Illinois courts continue to refine biometric data privacy law details, vendors may be liable, TikTok sued

tiktok app biometric data collection

A defendant in a court battle over alleged violations of Illinois’ Biometric Information Privacy Act (BIPA) is asking a Seventh Circuit panel to overturn a lower court ruling returning it from federal to state court, arguing that the ruling violated precedent, Law360 reports.

Attorneys for defendant Compass Group, a food services company, told the three-judge panel that Groshek v. Time Warner Cable Inc. allows federal standing for procedural violation claims if they represent an “appreciable risk of harm” to the interest underlying the particular statute. The suit should therefore have been allowed to remain in federal court, as the statutory violation alleged is “in and of itself” the concrete harm lawmakers set out to prevent with BIPA, the company claims.

The plaintiff in the case, former Compass employee Christine Bryant, appears to be happy with either venue, so long as the matter is settled, according to the report.

“Bryant was not willing to litigate or attempt to settle her case in federal court and risk the result being vacated later for lack of standing” under Article III of the U.S. Constitution, which covers the criteria for legal standing, attorney Zachary Flowerree of Werman Salas PC told the panel.

A panel judge told the defendant’s counsel that because standing is treated differently in Illinois and federal courts, it may potentially be able to proceed in the former but not the latter.

A Compass representative argued that the Rosenbach v. Six Flags decision does not entail removing the present case to state court, as the panel is not bound by the decision, and the plaintiff claims an injury which meets the threshold for federal standing set out in Groshek.

A plaintiff’s attorney notes that the state legislature specifically chose to include a private right of action for individuals who have yet to suffer concrete damages.

Vendors in BIPA suits may be liable in some cases

Biometrics vendors could potentially be liable for damages under BIPA in suits related to employment, the U.S. District Court for the Northern District of Illinois has ruled, according to a bulletin from Holland & Knight LLP.

Kronos could be liable for consent requirement failures due to its role in collecting biometric data, according to a ruling in Figueroa et al. v. Kronos, Incorporated.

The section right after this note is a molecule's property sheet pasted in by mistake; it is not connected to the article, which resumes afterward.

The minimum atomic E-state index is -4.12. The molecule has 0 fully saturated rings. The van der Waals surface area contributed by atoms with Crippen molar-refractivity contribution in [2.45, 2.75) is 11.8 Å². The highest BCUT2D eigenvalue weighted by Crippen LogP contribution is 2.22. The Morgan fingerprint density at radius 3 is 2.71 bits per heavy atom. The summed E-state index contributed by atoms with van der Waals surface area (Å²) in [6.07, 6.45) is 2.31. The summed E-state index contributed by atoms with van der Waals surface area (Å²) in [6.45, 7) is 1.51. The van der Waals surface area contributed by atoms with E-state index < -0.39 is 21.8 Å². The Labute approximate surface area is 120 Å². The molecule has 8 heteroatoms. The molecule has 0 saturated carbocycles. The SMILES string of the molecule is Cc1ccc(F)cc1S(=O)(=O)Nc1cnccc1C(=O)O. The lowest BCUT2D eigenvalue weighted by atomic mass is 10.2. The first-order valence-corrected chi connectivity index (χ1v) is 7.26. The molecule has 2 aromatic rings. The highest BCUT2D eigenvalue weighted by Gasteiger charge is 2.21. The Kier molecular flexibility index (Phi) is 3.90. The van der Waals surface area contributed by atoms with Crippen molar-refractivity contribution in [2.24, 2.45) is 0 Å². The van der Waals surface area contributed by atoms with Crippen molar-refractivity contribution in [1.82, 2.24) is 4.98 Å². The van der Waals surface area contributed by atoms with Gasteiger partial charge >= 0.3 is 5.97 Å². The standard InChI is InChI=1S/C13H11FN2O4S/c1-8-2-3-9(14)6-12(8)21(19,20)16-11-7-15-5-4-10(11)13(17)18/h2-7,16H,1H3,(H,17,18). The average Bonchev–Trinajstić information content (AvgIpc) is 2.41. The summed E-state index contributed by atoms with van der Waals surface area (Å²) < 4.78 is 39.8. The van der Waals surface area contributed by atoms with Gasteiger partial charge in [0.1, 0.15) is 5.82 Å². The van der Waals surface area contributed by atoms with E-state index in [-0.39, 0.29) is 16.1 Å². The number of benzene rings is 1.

Kronos won a victory against claims it had improperly shared biometric data and that its actions were reckless or intentional in a separate case in November.

Holland & Knight point out that several state courts and at least one district judge in Illinois’ Northern District have accepted arguments that vendors are not in a position to obtain consent from their customers’ employees, and dismissed suits against them. In this case, the District Court judge found the plaintiffs’ allegations that the collection function applied to Kronos were sufficient to make it jointly responsible for obtaining consent.

The decision could lead both to more plaintiffs targeting vendors, and more defendants bringing third-party contribution claims against them.

TikTok suit filed in federal court

A case has been filed against popular social media app TikTok alleging it performed face biometric scans of users, including minors, without permission, violating BIPA. The suit was filed in the District Court for the Northern District of California on behalf of children, who were allegedly not informed about the company’s biometric practices, according to Bloomberg Law.

TikTok has already settled a case alleging the sharing of minors’ data in violation of the Children’s Online Privacy Protection Act (COPPA) for $1.1 million late last year.

Workers’ compensation law does not pre-empt BIPA

Another BIPA suit alleging violations of the Act’s informed consent requirements around an employee time and attendance system has been filed by a former employee of a parking and baggage management company, according to another Law360 article. The former employee of SP Plus Corp. at Chicago’s Midway Airport alleges he did not receive information or give consent in any form for the collection of his biometric data.

A motion to stay a similar suit pending a state appeals court decision on whether state workers’ compensation law blocks monetary damages has been denied, Law360 writes. Kenco Logistics Services LLC was told by a federal judge in Illinois that the panel is unlikely to side with the company in the case in question. Even though the issue has not been decided in state appeals court, there is precedence in several state and federal courts that the IWCA does not pre-empt BIPA. A stay is also not likely to streamline the process or reduce the burden the suit places on each part, according to the ruling. Kenco is accused of failing to provide the necessary information about its system.

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